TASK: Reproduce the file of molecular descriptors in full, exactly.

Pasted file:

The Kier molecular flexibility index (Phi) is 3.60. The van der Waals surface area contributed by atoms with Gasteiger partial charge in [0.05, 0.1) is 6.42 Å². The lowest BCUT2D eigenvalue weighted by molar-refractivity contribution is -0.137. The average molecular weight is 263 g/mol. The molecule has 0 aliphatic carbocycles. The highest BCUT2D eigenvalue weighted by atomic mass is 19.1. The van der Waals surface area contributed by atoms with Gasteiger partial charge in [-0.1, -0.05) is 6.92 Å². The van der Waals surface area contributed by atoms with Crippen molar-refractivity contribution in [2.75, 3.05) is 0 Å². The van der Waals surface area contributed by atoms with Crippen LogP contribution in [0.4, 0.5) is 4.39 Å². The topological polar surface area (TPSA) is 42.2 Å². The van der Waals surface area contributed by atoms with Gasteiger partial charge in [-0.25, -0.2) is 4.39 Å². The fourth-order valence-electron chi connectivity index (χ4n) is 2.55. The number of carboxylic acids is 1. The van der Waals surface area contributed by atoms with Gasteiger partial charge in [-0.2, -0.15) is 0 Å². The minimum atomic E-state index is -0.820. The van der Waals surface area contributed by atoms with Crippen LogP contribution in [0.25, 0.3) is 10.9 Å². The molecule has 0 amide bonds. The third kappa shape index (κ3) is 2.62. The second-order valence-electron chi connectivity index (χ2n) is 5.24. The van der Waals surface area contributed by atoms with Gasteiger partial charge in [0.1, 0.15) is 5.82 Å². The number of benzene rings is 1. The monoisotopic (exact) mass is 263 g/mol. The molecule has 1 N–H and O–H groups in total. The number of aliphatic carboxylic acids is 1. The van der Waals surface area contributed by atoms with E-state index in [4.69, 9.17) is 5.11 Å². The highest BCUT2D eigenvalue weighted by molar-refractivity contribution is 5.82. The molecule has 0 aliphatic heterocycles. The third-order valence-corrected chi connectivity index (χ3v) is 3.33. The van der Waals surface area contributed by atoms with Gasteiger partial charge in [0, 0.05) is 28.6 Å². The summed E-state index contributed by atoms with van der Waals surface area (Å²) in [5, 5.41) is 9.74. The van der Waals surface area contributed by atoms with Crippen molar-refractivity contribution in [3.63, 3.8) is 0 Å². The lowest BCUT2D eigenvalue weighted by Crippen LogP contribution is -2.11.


The Kier molecular flexibility index (Phi) is 3.60. The van der Waals surface area contributed by atoms with Gasteiger partial charge in [0.05, 0.1) is 6.42 Å². The lowest BCUT2D eigenvalue weighted by molar-refractivity contribution is -0.137. The average molecular weight is 263 g/mol. The molecule has 0 aliphatic carbocycles. The highest BCUT2D eigenvalue weighted by atomic mass is 19.1. The van der Waals surface area contributed by atoms with Gasteiger partial charge in [-0.1, -0.05) is 6.92 Å². The van der Waals surface area contributed by atoms with Crippen molar-refractivity contribution in [2.75, 3.05) is 0 Å². The van der Waals surface area contributed by atoms with Crippen LogP contribution in [0.4, 0.5) is 4.39 Å². The topological polar surface area (TPSA) is 42.2 Å². The van der Waals surface area contributed by atoms with Gasteiger partial charge in [-0.25, -0.2) is 4.39 Å². The fourth-order valence-electron chi connectivity index (χ4n) is 2.55. The number of carboxylic acids is 1. The van der Waals surface area contributed by atoms with Gasteiger partial charge in [-0.2, -0.15) is 0 Å². The minimum atomic E-state index is -0.820. The van der Waals surface area contributed by atoms with Crippen LogP contribution in [0.25, 0.3) is 10.9 Å². The molecule has 0 amide bonds. The third kappa shape index (κ3) is 2.62. The second-order valence-electron chi connectivity index (χ2n) is 5.24. The van der Waals surface area contributed by atoms with Gasteiger partial charge in [0.1, 0.15) is 5.82 Å². The number of benzene rings is 1. The monoisotopic (exact) mass is 263 g/mol. The molecule has 1 N–H and O–H groups in total. The number of aliphatic carboxylic acids is 1. The van der Waals surface area contributed by atoms with E-state index in [4.69, 9.17) is 5.11 Å². The highest BCUT2D eigenvalue weighted by molar-refractivity contribution is 5.82. The molecule has 0 aliphatic heterocycles. The third-order valence-corrected chi connectivity index (χ3v) is 3.33. The van der Waals surface area contributed by atoms with Gasteiger partial charge in [0, 0.05) is 28.6 Å². The summed E-state index contributed by atoms with van der Waals surface area (Å²) in [5, 5.41) is 9.74. The van der Waals surface area contributed by atoms with Crippen molar-refractivity contribution in [3.63, 3.8) is 0 Å². The lowest BCUT2D eigenvalue weighted by Crippen LogP contribution is -2.11.